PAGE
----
It must be good to be the boss. While others are scrambling to eat in these trying times, Rick Ross is continuing to feast. The unofficial mayor of the M-I Yayo is starting off the new year by taking it back to the streets, linking with Atlanta’s own DJ Infamous for what promises to be the first of many collaborations on DJ Infamous Presents Rick Ross: Still The Trillest. caught up with Ross and Infamous, to chop it up on the Boss' return to the mixtape circuit, the corrections officer controversy and why his highly anticipated upcoming album is “deeper than rap.”

XXL: With you already being a platinum artist, what made you jump back into the mixtape ring ?

Ross: Because I do it for the love. To me, the mixtapes separate who’s just in it for a job and who has that love. I do this for everybody in the cracks and crevices, the corner stores, the gas stations and all that because they’re still important to me as well, to let them know I’m still with them. It’s more like a street album. It ain't no deep concept, it's just me going in saying what I need to say. You ain't gotta really think of no hooks or nothing, but I impressed myself with the flows. I get enjoyment from doing #1 albums and still doing mixtapes just to show people it’s easy to me. You know the boss is always stepping his game up. Plus it’s just a gift to the bootleggers. We gon let them eat.

XXL: After the charges against DJ Drama, it seems like the mixtape game has yet to fully bounce back. Are you trying to pump some fuel back into the trade ?

DJ Infamous: Yea, the non-believers are going to see that it’s still strong and that it’s not dead. Ross doesn’t have to put out tapes, he’s a platinum artist. I don’t have to do tapes, I got the clubs. But we do it because the people are going to listen. We got over 100,000 downloads the first day we released it online, just off one site.

Ross: People are always fiending for the best music and we’re giving it to them. [Mixtapes] will never die. I love them. There’s nothing like getting a beautiful mixtape with a beautiful cover and popping it in. We’re just setting the bar now. Now they’ll be looking to us for the new slang and the new swag.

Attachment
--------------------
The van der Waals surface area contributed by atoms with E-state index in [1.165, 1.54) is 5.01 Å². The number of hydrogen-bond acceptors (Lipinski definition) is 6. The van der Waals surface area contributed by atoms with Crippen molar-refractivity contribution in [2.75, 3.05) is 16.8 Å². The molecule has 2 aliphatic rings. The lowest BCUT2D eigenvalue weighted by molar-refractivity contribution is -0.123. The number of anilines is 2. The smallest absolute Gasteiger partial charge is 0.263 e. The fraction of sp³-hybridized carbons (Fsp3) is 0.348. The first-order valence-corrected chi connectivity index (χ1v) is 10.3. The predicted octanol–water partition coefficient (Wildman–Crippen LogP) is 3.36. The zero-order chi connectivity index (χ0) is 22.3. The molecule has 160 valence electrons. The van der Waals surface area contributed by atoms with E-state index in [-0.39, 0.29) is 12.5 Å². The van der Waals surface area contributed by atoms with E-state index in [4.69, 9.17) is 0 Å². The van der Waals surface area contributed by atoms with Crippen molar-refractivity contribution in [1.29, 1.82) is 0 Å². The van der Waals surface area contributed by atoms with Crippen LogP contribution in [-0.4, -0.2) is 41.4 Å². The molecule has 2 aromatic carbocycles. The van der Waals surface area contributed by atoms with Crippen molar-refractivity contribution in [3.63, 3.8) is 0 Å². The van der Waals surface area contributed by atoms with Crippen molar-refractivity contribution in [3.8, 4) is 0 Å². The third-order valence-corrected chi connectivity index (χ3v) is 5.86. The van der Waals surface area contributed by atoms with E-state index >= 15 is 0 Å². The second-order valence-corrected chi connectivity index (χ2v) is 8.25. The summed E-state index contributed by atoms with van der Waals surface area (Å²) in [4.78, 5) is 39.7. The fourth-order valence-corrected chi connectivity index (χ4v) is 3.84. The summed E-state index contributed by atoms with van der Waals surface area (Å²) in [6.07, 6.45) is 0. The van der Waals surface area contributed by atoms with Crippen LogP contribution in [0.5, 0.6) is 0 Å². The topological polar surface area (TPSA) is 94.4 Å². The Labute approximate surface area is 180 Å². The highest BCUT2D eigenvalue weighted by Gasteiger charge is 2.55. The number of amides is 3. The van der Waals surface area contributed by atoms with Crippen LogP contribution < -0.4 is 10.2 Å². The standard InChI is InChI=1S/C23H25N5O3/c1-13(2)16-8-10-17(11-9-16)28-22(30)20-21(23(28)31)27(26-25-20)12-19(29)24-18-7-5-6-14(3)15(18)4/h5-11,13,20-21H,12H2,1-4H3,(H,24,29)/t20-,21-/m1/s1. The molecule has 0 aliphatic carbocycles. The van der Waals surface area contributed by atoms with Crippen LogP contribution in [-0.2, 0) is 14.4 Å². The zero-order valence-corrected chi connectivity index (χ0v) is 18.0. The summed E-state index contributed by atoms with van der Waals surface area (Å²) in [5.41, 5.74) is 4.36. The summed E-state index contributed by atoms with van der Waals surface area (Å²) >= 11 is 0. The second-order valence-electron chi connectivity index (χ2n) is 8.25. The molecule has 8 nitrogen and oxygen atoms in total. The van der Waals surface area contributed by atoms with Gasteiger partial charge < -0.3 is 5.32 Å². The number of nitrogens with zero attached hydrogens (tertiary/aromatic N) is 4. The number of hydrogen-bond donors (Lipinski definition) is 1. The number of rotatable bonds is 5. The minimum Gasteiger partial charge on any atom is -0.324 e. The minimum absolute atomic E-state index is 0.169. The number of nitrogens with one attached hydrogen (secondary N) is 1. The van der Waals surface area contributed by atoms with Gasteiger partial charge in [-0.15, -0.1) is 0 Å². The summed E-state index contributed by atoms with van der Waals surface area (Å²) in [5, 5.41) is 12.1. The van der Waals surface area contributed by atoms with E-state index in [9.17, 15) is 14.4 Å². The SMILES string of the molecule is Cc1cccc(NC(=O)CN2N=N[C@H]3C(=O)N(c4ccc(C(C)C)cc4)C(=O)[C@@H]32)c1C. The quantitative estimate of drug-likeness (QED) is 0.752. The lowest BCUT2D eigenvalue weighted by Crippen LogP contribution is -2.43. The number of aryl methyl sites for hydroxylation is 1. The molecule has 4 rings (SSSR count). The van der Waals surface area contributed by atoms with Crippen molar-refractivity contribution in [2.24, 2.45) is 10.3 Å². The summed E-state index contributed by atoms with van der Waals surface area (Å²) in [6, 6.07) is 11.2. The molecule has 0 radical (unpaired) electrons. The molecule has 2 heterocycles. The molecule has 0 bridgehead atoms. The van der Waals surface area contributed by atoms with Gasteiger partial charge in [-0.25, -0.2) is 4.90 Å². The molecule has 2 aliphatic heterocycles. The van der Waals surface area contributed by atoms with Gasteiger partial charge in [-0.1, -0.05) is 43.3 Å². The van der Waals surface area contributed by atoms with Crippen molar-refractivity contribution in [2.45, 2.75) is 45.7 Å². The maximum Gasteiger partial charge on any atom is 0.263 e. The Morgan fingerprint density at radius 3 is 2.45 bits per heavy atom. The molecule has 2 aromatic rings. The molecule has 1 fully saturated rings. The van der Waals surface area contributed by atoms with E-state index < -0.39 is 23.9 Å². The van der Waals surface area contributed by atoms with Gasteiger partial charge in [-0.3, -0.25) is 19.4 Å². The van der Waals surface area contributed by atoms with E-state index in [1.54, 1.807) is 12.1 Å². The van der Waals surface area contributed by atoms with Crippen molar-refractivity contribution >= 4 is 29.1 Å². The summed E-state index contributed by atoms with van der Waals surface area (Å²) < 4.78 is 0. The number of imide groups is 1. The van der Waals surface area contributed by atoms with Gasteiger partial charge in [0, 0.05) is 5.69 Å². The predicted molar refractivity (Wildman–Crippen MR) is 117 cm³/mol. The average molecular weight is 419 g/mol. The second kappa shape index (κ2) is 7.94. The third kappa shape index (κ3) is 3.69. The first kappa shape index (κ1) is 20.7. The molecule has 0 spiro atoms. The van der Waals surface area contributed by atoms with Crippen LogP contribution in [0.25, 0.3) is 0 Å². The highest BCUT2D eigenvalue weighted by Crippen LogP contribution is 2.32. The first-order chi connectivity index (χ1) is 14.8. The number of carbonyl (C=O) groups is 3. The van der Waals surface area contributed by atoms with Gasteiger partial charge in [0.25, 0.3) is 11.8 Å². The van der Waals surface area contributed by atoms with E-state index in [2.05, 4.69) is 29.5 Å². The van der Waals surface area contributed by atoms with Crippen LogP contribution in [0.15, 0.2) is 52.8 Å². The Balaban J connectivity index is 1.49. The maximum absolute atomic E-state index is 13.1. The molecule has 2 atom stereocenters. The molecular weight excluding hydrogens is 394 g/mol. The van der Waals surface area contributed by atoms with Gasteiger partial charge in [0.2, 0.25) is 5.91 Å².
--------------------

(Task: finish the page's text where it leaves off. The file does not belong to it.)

XXL: You’re throwing verses on a lot of already established records, some that people might not expect, like John Legend’s “Green Light.” You think the artists themselves will feel the addition ?

DJ Infamous: It’s a real good look for everybody. Nine times out of ten when that happens it becomes an unofficial remix for the artist...

Ross: You’d be surprised how many times I get calls offering me money to really get on the song. They hit me up and throw money bags at me for the Pro Tools session, just from a mixtape. These are bigger artists. Sometimes I’ll charge somebody 50K for the verse but then turn right around and do a verse for a lil up-and-coming young hustling nigga on the house.

XXL: Why do verses for free when you’re in high demand like that ?

Ross: Because I was unfortunate way longer than I was fortunate, you feel me? I know that struggle, all the yellow tape you gotta get through to make it. I might see something in somebody that makes me just wanna work with them. He might be a future soldier, a future comrade. We’re building an army out here. It’s big. It’s not just about capitalizing all the time. If you see somebody with a real legitimate shot, why not ?

XXL: Is it true that you’re also using this tape as a format to address the corrections officer controversy you’ve been involved with in the past year ?

Ross: I don’t have to address that. There’s been a lot of fabricated stuff floating around with that as well, but wherever I go, I leave a stamp of who I am. When you’re fake or phony, you run into a lot of issues and I don’t have any problems anywhere. You run into really getting exposed in the streets. These real corner niggas, red and blue niggas, street G’s recognize. I don’t have to entertain that. Another reason I never really addressed it was because I thought it made my story more compelling, true or not. When you have Hollywood producers calling, trying to sell your story for millions and it’s just off a rumor, that lets you know something. That let me know how big I was and how I was bigger than just my music. It’s deeper than rap.

XXL: Speaking of that, Deeper Than Rap is the title of your next album. You said that it’s going to be your third #1 record in a row. Do you feel like you’re the biggest artist in hip-hop right now ?

Ross: I’m most definitely the biggest artist in the game. My brand and my logo just speaks for itself. I had to really go overseas to appreciate it and know how big it was. We in places where they don’t even like niggas, don’t speak no English, but they know the words and the crowd is crazy. I want to be the standard that people are gauged by and still be able to walk in any club, from the booty clubs to the Grammys. When people think of me, I want them to remember that the boss brought some good business to the game. The new album is just going to solidify that. I’m so flamboyant with the way that I move, it’s just amazing. The new album is amazing. It’s big. I’m the face of the South.-Anthony Roberts